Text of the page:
Originally Posted by Mac-sochist
On the subject of framerates: I remember reading an article—sorry I can't link to it, but this was in the Dead Tree Era™—about an experiment Stephen Spielberg conducted. Of course everybody knows 24 fps is inadequate for rapid movement, so he wanted to see what was really the optimum framerate for action movies.
He filmed a bunch of supposedly exciting footage—battle scenes, flying, roller-coaster rides, etc.—at a variety of framerates. Then he showed them to a number of volunteers after wiring them up like a polygraph—heart rate, respiration, skin galvanic response. He found that people's measurable "excitement" did indeed increase with framerate, presumably because it seemed more realistic or involving, until he hit 60 fps. After that there was no further improvement.
As a result of that, I consider it an observed scientific fact that 60 fps is the most the human visual system can handle, and anything over that is overkill—or just one of those meaningless specs that geeks like to quote.
Of course, I could be wrong. When stereo was invented, the brain wasn't supposed to be able to detect different arrival times at each ear, just differing loudness. That turned out to be baloney. Also, the TV I'm looking at right now actually has 1920 X 1080 pixels on the screen. (That was a prerequisite for me, so I'm a very late adopter on HDTV.) In this area we have five 1080i channels and five 720p channels. Doing the arithmetic, from this distance I shouldn't be able to resolve 720 lines, let alone 1080, but I can tell the 720p channels appear dull and lifeless compared with the 1080i ones. I can't explain it, but it's an observed fact for me.
I think someone should revisit Spielberg's experiment in the electronic era. A question that occurs to me is: these new 3D TVs think they need 120 Hz for 3D, but I wonder if alternating 30 fps per eye would add up to a perceived 60 fps?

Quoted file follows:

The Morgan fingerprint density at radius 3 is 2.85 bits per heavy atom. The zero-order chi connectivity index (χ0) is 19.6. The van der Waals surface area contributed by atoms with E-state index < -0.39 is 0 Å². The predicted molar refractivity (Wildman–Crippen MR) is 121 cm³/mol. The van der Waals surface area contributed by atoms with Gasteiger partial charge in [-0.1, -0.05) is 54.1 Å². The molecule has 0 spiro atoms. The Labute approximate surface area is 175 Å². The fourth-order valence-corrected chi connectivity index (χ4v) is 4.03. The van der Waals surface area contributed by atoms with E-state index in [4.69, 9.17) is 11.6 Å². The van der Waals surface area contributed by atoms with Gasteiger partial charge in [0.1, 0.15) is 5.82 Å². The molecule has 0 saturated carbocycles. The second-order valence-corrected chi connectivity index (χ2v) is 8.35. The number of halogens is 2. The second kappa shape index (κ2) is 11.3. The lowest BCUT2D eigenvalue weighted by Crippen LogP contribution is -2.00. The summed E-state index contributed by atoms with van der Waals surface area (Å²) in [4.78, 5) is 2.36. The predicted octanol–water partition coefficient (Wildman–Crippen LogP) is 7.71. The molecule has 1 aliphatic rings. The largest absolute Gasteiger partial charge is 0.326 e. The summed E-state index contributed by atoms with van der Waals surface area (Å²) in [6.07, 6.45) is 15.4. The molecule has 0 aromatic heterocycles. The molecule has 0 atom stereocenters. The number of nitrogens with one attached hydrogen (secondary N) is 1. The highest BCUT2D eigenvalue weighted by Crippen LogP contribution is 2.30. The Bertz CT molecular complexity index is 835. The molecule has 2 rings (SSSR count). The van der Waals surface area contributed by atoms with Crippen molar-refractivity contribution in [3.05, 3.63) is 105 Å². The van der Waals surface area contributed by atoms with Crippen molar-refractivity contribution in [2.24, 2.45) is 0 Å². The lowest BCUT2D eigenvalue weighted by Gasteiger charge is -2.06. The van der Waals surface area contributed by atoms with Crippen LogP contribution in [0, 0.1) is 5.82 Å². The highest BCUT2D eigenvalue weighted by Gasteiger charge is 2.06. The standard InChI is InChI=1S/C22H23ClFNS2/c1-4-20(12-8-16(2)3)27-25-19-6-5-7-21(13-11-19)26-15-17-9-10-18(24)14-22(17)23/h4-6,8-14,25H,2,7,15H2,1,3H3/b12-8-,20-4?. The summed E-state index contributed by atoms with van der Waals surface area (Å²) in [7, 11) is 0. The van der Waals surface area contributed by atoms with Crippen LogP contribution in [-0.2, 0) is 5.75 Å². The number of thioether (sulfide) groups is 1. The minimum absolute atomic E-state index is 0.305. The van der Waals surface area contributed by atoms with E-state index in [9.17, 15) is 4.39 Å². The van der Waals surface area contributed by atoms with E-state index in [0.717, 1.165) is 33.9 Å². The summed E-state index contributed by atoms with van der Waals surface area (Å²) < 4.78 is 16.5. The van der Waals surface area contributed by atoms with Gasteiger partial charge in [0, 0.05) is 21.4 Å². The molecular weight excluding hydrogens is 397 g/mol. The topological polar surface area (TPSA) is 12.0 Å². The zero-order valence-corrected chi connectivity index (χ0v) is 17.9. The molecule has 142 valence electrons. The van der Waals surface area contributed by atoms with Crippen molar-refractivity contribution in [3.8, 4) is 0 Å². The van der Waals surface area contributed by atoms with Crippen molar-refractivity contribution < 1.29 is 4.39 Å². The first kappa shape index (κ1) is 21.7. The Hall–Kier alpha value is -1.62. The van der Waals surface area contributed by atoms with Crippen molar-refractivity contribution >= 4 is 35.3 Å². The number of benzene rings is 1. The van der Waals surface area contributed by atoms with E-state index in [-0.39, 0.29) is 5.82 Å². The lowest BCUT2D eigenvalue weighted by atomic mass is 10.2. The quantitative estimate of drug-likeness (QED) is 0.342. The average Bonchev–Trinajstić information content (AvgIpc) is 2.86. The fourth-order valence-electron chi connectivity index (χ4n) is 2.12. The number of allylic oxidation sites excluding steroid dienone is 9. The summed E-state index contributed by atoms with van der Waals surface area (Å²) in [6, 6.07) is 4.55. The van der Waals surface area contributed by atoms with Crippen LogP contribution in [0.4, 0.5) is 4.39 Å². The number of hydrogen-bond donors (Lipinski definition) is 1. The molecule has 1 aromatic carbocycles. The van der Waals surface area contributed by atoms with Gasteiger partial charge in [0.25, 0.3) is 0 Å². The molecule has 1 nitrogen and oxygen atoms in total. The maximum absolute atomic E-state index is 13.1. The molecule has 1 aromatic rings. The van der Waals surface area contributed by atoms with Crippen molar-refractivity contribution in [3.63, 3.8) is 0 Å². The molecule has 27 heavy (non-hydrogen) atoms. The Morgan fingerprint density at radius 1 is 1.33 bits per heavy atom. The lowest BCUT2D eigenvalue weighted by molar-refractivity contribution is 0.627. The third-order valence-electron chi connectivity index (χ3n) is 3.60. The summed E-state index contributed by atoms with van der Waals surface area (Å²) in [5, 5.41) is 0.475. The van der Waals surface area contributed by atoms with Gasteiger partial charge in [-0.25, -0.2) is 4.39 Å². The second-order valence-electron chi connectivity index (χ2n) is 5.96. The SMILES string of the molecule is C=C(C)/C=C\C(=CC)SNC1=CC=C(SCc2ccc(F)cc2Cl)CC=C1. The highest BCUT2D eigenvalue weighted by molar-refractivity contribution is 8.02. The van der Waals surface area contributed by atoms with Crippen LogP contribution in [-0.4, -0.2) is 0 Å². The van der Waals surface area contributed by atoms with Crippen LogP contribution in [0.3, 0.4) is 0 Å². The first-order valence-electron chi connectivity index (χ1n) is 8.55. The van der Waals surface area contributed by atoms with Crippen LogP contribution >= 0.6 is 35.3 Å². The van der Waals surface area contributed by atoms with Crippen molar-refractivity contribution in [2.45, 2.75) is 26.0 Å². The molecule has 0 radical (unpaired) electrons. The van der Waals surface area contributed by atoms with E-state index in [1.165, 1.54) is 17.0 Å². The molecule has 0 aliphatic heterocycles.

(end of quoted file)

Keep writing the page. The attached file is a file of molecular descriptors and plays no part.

Doug Trumbull, the great film effects artist who created the Star Gate sequence for 2001, the spacecraft for Close Encounters and a lot of the effects in Blade Runner (among a great deal of other notable work) at one point was trying to get his "Showscan" process off the ground.
The story goes that he was editing some 70mm footage shot at high speed on a flatbed, fast forwarding through a sequence, and was struck by how footage shot at high speeds viewed at high speeds (which then appears to run at "normal" speed, instead of slow motion) took on an almost 3D quality. His subsequent experimentation led him to conclude that the optimal effect was achieved on 70mm film shot and viewed at 60fps.
He directed Natalie Wood's last movie, "Brainstorm", intending it to be a showcase for the new process (with most of the film shot and projected conventionally and "brainstorm" sequences, depicting direct experience of other people's memories, in Showscan) but he couldn't get enough theater owners to invest in the considerable expense of retrofitting their projectors. He went on to use Showscan for showrides in amusement parks.
I've always wondered why, given the change over to digital acquisition and projection, there hasn't been a reinvestigation of increasing frame rates for both shooting and projection this way. There aren't any electromechanical issues as in film projection, doubling your data storage costs isn't particularly burdensome, and it gives you denser information per second (with more visible impact) than just boosting resolution. It certainly would be easier to implement (and probably easier to enjoy) than the benighted 3D craze.